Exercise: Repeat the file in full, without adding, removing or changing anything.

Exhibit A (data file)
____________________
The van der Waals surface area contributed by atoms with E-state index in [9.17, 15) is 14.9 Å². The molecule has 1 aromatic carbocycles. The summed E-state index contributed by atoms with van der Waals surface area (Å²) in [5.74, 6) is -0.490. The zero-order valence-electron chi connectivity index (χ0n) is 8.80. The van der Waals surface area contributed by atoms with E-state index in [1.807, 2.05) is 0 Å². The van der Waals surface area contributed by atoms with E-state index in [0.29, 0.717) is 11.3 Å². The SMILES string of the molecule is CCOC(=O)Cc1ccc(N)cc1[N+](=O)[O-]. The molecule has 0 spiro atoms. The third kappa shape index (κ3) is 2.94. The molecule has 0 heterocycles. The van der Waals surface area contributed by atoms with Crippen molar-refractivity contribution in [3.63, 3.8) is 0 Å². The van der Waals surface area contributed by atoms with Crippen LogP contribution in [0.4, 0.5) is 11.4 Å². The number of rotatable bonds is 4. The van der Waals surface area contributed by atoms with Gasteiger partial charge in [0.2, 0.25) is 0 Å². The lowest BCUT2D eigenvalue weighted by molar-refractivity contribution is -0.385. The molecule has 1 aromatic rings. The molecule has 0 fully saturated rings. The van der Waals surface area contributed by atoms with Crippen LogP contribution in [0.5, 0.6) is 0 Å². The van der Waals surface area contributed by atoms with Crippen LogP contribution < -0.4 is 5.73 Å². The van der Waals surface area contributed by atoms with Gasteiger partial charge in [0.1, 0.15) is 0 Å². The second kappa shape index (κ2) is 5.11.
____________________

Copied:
The van der Waals surface area contributed by atoms with E-state index in [9.17, 15) is 14.9 Å². The molecule has 1 aromatic carbocycles. The summed E-state index contributed by atoms with van der Waals surface area (Å²) in [5.74, 6) is -0.490. The zero-order valence-electron chi connectivity index (χ0n) is 8.80. The van der Waals surface area contributed by atoms with E-state index in [1.807, 2.05) is 0 Å². The van der Waals surface area contributed by atoms with E-state index in [0.29, 0.717) is 11.3 Å². The SMILES string of the molecule is CCOC(=O)Cc1ccc(N)cc1[N+](=O)[O-]. The molecule has 0 spiro atoms. The third kappa shape index (κ3) is 2.94. The molecule has 0 heterocycles. The van der Waals surface area contributed by atoms with Crippen molar-refractivity contribution in [3.63, 3.8) is 0 Å². The van der Waals surface area contributed by atoms with Crippen LogP contribution in [0.4, 0.5) is 11.4 Å². The number of rotatable bonds is 4. The van der Waals surface area contributed by atoms with Gasteiger partial charge in [0.2, 0.25) is 0 Å². The lowest BCUT2D eigenvalue weighted by molar-refractivity contribution is -0.385. The molecule has 1 aromatic rings. The molecule has 0 fully saturated rings. The van der Waals surface area contributed by atoms with Crippen LogP contribution in [0.5, 0.6) is 0 Å². The van der Waals surface area contributed by atoms with Crippen LogP contribution < -0.4 is 5.73 Å². The van der Waals surface area contributed by atoms with Gasteiger partial charge in [0.1, 0.15) is 0 Å². The second kappa shape index (κ2) is 5.11.